Recruiters urged to revamp cyber security to prevent employee password leaks

Over three-quarters of recruitment firms have at least one employee password leaked into publicly available sources, a new study by IT services company Atlas Cloud has found.

Teaming up with APSCo, Atlas Cloud audited the trade body’s member portfolio for cyber security risks for the second year running. The study looked at breached passwords, phishing protection, web server and domain issues as part of a non-intrusive audit of almost 600 agencies.

Of the 584 firms audited, 76.4% had one or more instances of employee usernames and passwords evident in lists circulating on the Dark Web. This represents a modest increase from 76.1% on exactly the same group of firms when audited at the same time last year. Over half (51.5%) had 10 or more breached passwords, again a modest increase on the year before (50.1%).

Cybercriminals use username and password information to enter corporate IT systems, looking to gain access to valuable information. In the recruitment industry, that usually means candidate CVs and payroll details, if providing temp services. Without the right protective factors, 3 in 4 agencies could have open doors to this key information.

Pete Watson, CEO of Atlas Cloud, has some strong advice for recruitment bosses: “We’re all bound by the GDPR [General Data Protection Regulation], which the UK adopted post-Brexit, to protect personal data. Directors often delegate cyber risks, yet are the ones answering the ICO if anything ever happens – we need to break this dichotomy.

“Since our study last year, we’ve had a real-world reminder of what happens when candidate information unlawfully gets into the wrong hands. Costs spiral the moment you inform affected candidates, as you’re duly bound to do. From direct costs like candidate compensation claims to indirect costs like clients, candidates – eventually – consultants preferring to work with agencies without tainted reputations.”

The study found more alarming cyber vulnerabilities, Atlas Cloud said. Newly included this year, Atlas Cloud looked for evidence of specialised phishing protection technologies, finding that at least 2 in 3 agencies (66%) had no evidence of this on their mail servers. Of the remaining 34%, it was not possible to validate whether phishing protection was in place for certain.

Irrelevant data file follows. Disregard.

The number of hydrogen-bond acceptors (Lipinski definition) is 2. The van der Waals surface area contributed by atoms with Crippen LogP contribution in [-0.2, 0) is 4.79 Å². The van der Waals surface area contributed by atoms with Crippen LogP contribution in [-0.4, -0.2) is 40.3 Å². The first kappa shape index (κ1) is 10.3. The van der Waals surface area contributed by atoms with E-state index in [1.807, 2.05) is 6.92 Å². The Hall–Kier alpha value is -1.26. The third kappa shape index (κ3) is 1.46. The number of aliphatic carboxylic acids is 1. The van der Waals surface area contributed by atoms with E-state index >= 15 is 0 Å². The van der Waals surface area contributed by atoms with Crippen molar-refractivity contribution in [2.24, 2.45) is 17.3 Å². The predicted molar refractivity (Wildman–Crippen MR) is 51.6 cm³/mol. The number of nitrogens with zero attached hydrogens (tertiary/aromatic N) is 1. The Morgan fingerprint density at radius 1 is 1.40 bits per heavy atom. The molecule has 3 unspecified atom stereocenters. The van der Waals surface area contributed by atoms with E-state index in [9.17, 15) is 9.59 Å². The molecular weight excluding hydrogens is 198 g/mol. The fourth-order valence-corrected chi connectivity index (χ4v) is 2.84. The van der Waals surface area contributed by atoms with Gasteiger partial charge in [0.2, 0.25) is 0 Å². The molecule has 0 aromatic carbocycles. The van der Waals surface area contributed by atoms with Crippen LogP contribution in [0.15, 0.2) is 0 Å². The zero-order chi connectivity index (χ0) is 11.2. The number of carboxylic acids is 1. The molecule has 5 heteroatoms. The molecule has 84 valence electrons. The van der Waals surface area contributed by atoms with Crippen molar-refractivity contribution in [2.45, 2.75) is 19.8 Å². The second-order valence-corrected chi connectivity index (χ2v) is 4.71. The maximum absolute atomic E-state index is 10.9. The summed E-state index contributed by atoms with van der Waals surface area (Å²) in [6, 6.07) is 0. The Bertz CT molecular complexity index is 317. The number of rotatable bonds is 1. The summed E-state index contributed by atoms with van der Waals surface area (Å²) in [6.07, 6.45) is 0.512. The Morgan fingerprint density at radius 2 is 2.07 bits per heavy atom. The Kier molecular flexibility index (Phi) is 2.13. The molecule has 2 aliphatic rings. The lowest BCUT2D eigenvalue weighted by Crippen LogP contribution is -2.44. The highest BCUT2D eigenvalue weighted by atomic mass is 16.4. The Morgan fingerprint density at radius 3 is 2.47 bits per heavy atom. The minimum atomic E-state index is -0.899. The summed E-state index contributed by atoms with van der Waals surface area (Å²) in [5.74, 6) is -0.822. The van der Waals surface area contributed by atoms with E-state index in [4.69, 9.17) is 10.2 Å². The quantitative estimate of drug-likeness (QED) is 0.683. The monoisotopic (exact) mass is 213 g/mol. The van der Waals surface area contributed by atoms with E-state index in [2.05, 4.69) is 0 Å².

According to official UK statistics, phishing is the number one cause of breach (Cyber Security Breaches Survey, 2023) and has been for many years. Phishing is a tech industry term for spoofing, commonly through email, that is responsible for tricking unsuspecting employees into actions like financial transactions. It costs firms thousands each year. To stop this, experts recommend phishing protection that bolts on to popular email systems like Microsoft 365 and Google Workspace.

The study this year also found positive examples of the industry fortifying cyber defences.

DMARC, a key protective factor that stops criminals from hijacking corporate domains, has now been implemented by 2 in 3 (66.7%) recruitment agencies. This represents a significant step from less than 1 in 4 (24%) of the same firms at the same time last year.

Elsewhere in the research, 9 in every 10 agencies (89.7%) were found to have website vulnerabilities, but this has reduced from a significant 97.4% in the previous year. In recruitment, corporate websites are often responsible for processing candidate CVs, which contain valuable personally identifiable information. In most instances, vulnerabilities like this can be eliminated simply by updating website backends like WordPress to the latest versions.

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